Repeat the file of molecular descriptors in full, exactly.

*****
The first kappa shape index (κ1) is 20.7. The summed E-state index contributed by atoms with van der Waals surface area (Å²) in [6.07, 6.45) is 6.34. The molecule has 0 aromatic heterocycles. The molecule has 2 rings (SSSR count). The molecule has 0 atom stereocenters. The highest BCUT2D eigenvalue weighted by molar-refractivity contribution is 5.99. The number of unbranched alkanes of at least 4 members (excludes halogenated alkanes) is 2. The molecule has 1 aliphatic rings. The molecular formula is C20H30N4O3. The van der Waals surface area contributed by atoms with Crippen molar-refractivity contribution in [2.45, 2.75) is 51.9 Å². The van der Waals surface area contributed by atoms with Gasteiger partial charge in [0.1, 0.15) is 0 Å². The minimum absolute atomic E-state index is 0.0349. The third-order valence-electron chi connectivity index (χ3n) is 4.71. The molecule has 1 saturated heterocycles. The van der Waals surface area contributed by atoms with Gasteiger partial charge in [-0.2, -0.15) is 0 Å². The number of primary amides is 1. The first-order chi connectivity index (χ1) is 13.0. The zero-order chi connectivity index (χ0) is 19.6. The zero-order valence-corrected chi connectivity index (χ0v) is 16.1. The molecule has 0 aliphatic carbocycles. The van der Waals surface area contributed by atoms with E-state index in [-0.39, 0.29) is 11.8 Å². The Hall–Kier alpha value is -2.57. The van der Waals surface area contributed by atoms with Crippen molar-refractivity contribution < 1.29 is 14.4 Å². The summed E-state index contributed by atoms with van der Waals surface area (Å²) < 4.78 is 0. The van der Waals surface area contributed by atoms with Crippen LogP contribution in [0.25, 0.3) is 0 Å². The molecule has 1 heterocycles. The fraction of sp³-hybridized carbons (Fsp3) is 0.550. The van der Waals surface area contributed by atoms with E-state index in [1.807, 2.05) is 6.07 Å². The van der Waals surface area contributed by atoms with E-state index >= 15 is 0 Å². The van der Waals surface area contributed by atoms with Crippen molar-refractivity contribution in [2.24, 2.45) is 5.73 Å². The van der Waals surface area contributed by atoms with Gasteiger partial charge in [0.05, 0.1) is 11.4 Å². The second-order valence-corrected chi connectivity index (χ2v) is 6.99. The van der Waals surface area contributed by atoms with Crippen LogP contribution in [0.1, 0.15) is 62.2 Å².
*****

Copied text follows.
The first kappa shape index (κ1) is 20.7. The summed E-state index contributed by atoms with van der Waals surface area (Å²) in [6.07, 6.45) is 6.34. The molecule has 0 aromatic heterocycles. The molecule has 2 rings (SSSR count). The molecule has 0 atom stereocenters. The highest BCUT2D eigenvalue weighted by molar-refractivity contribution is 5.99. The number of unbranched alkanes of at least 4 members (excludes halogenated alkanes) is 2. The molecule has 1 aliphatic rings. The molecular formula is C20H30N4O3. The van der Waals surface area contributed by atoms with Crippen molar-refractivity contribution in [2.45, 2.75) is 51.9 Å². The van der Waals surface area contributed by atoms with Gasteiger partial charge in [0.1, 0.15) is 0 Å². The minimum absolute atomic E-state index is 0.0349. The third-order valence-electron chi connectivity index (χ3n) is 4.71. The molecule has 1 saturated heterocycles. The van der Waals surface area contributed by atoms with Gasteiger partial charge in [-0.2, -0.15) is 0 Å². The number of primary amides is 1. The first-order chi connectivity index (χ1) is 13.0. The zero-order chi connectivity index (χ0) is 19.6. The zero-order valence-corrected chi connectivity index (χ0v) is 16.1. The molecule has 0 aliphatic carbocycles. The van der Waals surface area contributed by atoms with E-state index in [-0.39, 0.29) is 11.8 Å². The Hall–Kier alpha value is -2.57. The van der Waals surface area contributed by atoms with Crippen molar-refractivity contribution < 1.29 is 14.4 Å². The summed E-state index contributed by atoms with van der Waals surface area (Å²) < 4.78 is 0. The van der Waals surface area contributed by atoms with Crippen LogP contribution in [0.25, 0.3) is 0 Å². The molecule has 1 heterocycles. The fraction of sp³-hybridized carbons (Fsp3) is 0.550. The van der Waals surface area contributed by atoms with E-state index in [1.807, 2.05) is 6.07 Å². The van der Waals surface area contributed by atoms with E-state index >= 15 is 0 Å². The van der Waals surface area contributed by atoms with Crippen molar-refractivity contribution in [2.24, 2.45) is 5.73 Å². The van der Waals surface area contributed by atoms with Gasteiger partial charge in [0.05, 0.1) is 11.4 Å². The second-order valence-corrected chi connectivity index (χ2v) is 6.99. The van der Waals surface area contributed by atoms with Crippen LogP contribution in [0.1, 0.15) is 62.2 Å².